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Category: Equipment

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Light Horse Equipment

This is a member of Australia's Federation Guard in 2002

It is the most highly trained ceremonial Unit in the ADF.

Great care is taken to make the sure that they turn out in historically accurate order.

Apart from the reversed boots to indicate death of a warrior this horse and rider are kitted out as they would have been in 1914/18.

Nine pouch, brown leather ammunition bandolier. This type of bandolier was used by Australian Light Horse units. The horse carried one around its neck and the rider one across the shoulder.  The leather band supporting the ammunition pouches is cut in a curve and is in two pieces joined by three steel rivets. Each side has a cut out strip in the centre where the pouches are attached top and bottom by steel and copper rivets. There are four pouches on one side and five on the other. Each pouch has a flap fastened by a brass stud. The length of the bandolier can be adjusted by brass buckles at either end. One end can be further adjusted by a narrow leather strap with a brass stud that is attached to the bandolier on a brass triangle. Bandolier is stamped with manufacturer's details 'T. THOMASSON & Co WORCESTER 1916'.
Drawing by George Lambert; saddle, surcingle; Australian Light Horse units; 1912 Universal Pattern (UP) saddle, with rolled blanket and feed bag over pommel, surcingle, rolled greatcoat and groundsheet, mess tin, fodder bag and attached to cantel of saddle.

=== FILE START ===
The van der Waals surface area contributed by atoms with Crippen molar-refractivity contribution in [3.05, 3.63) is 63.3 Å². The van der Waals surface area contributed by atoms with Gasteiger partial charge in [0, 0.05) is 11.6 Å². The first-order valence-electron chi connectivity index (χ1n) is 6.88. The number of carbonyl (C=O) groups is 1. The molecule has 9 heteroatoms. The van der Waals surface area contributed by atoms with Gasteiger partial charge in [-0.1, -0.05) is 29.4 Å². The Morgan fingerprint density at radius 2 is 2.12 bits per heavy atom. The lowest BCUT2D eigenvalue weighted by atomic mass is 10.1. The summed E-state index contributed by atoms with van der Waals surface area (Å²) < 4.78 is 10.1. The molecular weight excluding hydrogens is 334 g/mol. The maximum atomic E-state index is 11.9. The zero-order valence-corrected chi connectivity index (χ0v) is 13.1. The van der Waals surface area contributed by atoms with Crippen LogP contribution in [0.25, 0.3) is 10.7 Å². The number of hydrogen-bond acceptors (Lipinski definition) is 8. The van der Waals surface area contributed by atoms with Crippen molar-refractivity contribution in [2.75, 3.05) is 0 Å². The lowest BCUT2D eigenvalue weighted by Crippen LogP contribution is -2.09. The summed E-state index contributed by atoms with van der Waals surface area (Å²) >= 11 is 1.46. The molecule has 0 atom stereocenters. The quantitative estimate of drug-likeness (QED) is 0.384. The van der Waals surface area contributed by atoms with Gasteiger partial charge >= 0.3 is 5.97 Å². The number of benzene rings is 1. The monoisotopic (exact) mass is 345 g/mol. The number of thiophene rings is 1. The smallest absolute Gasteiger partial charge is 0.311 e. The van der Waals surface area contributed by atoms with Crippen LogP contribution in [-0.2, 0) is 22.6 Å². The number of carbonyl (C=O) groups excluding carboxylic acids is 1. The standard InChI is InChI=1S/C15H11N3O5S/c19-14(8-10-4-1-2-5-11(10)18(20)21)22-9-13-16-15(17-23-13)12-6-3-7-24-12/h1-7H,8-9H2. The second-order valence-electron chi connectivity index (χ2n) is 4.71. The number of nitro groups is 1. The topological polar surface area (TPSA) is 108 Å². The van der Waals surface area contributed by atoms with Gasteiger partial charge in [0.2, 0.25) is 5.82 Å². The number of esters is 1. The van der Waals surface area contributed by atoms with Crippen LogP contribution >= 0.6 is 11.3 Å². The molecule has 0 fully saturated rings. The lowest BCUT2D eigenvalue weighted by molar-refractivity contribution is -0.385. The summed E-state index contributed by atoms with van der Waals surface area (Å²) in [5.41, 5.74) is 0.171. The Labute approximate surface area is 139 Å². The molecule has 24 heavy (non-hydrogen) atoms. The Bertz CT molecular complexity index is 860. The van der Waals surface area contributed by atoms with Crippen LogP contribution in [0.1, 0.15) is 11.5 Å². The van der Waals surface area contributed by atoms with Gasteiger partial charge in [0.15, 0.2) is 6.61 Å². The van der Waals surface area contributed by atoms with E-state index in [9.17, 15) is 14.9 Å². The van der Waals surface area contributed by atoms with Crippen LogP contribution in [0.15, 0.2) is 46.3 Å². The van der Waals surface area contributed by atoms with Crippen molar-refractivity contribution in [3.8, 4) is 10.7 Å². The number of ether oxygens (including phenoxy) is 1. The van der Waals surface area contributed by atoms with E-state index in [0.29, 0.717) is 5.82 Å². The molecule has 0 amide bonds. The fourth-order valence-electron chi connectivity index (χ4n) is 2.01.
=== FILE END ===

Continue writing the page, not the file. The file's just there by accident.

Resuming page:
AWM image and text.

Light horse bandolier, for details see above.

Gas cape/groundsheet. Rubberised Cotton; Brass; Plastic; Khaki rubberised cotton gas cape, with stand and fall collar, brown plastic buttons and brass riveted holes along four sides. The capes could also be used as a ground sheet or a rain shelter. The cape is secured to the saddle wallets by two leather straps, each with a split double buckle attachment. Most Light Horsemen carried a standard rectangular groundsheet. It was folded and strapped over the saddle wallets. Towards the end of the First World War rubberised gas capes became more widely available and were often substituted for the standard groundsheet, as they could be worn as a protective cape as well. The pattern for the gas cape did not alter until it ceased to be issued in the 1960s.

Ceremonial saddle blanket of the 10th Light Horse